What is TNBC


The diagnosis of a triple negative breast cancer is usually simple. It all starts when a man or a woman feels a lump in the breast. Sometimes it’s the gynecologist or primary care physician that finds it on a routine exam. Other times, the lump can’t be felt at all and is seen on a mammogram or ultrasound (sonogram). Once it is detected by any means, the patient is referred to a breast surgeon for evaluation and a biopsy will be performed. The biopsy should always be a, “minimally invasive biopsy” as opposed to taking the patient to the operating room and removing it surgically. There are three types of minimally invasive biopsies:


Estrogen and Progesterone receptors are normal proteins that exist on the surface of all breast cells. Some breast cancers maintain their ability to make the receptors and some cancers loose that ability. If the cancer does not express those receptors on the surface of its cells and has therefore lost the ability to make those receptors it is Estrogen and Progesterone receptor negative (ER, PR negative).


Triple negative breast cancer is most frequent in African American women. Roughly 40% of breast cancers in African American women are triple negative compared to roughly 15% in Caucasian women. Another difference in African-American women who get triple negative breast cancer is that most of them are pre-menopausal.  One other demographic group that is prone to have triple negative breast cancer are women who have BRCA1 mutations.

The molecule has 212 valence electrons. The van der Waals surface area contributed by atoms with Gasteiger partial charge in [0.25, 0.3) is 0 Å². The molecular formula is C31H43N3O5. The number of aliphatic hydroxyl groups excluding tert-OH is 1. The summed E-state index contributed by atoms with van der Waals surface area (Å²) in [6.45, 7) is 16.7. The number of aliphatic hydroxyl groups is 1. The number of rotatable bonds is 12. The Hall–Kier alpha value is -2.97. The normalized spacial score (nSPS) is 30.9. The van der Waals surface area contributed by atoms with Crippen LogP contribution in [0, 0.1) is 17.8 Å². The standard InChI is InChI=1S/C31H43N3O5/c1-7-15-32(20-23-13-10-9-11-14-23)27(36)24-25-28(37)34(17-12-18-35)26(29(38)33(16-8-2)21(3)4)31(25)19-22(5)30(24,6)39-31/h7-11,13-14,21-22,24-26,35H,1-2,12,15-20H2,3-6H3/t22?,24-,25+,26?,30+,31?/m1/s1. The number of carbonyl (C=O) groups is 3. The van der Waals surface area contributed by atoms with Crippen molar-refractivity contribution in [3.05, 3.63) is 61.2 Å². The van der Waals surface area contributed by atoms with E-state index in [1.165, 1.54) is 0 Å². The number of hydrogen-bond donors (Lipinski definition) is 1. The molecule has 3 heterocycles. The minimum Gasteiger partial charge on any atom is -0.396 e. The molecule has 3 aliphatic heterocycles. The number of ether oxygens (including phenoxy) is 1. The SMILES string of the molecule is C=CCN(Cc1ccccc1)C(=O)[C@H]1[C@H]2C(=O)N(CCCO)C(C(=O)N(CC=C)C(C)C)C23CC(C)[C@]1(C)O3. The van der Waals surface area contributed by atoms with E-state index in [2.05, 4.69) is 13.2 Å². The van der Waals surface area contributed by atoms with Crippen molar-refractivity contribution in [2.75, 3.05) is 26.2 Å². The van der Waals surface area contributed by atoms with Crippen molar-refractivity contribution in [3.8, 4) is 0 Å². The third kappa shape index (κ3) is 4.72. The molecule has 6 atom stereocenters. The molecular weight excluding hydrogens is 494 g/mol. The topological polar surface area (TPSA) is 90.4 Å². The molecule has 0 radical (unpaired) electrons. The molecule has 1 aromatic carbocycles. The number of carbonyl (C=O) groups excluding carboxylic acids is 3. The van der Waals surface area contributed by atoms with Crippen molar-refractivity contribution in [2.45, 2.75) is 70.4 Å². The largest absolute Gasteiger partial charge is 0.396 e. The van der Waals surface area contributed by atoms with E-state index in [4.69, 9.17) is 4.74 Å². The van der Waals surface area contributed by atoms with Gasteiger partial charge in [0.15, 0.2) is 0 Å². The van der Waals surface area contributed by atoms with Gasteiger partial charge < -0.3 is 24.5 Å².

The association between BRCA1 mutations and triple negative breast cancers has led to research looking for a genetic predisposition to develop these types of cancers. Studies have identified specific locations within genes that appear to be abnormal in a higher proportion of cases than in other types of breast cancer. However, other than the BRCA1 gene, a specific gene causing this type of cancer has not been identified. It is likely that a combination of genetic factors located in specific locations within the genome interactively play a role in the development of TNBC. Genetics is an active field of investigation in TNBC.


Although much is written about the inferior prognosis of triple negative breast cancers compared to other types of cancer, it's important to keep in mind that stage for stage, their prognosis is still fairly similar to the other sub-types. Part of the reason has to do with the fact that hormone blocking agents are not effective due to the lack of estrogen and progesterone receptors.


It is true that Triple Negative Breast Cancer (TNBC) affects young patients, may have a slightly more aggressive behavior than other types of breast cancer and has no option for hormonal manipulation. You may read many gloom and doom posts and publications about the disease.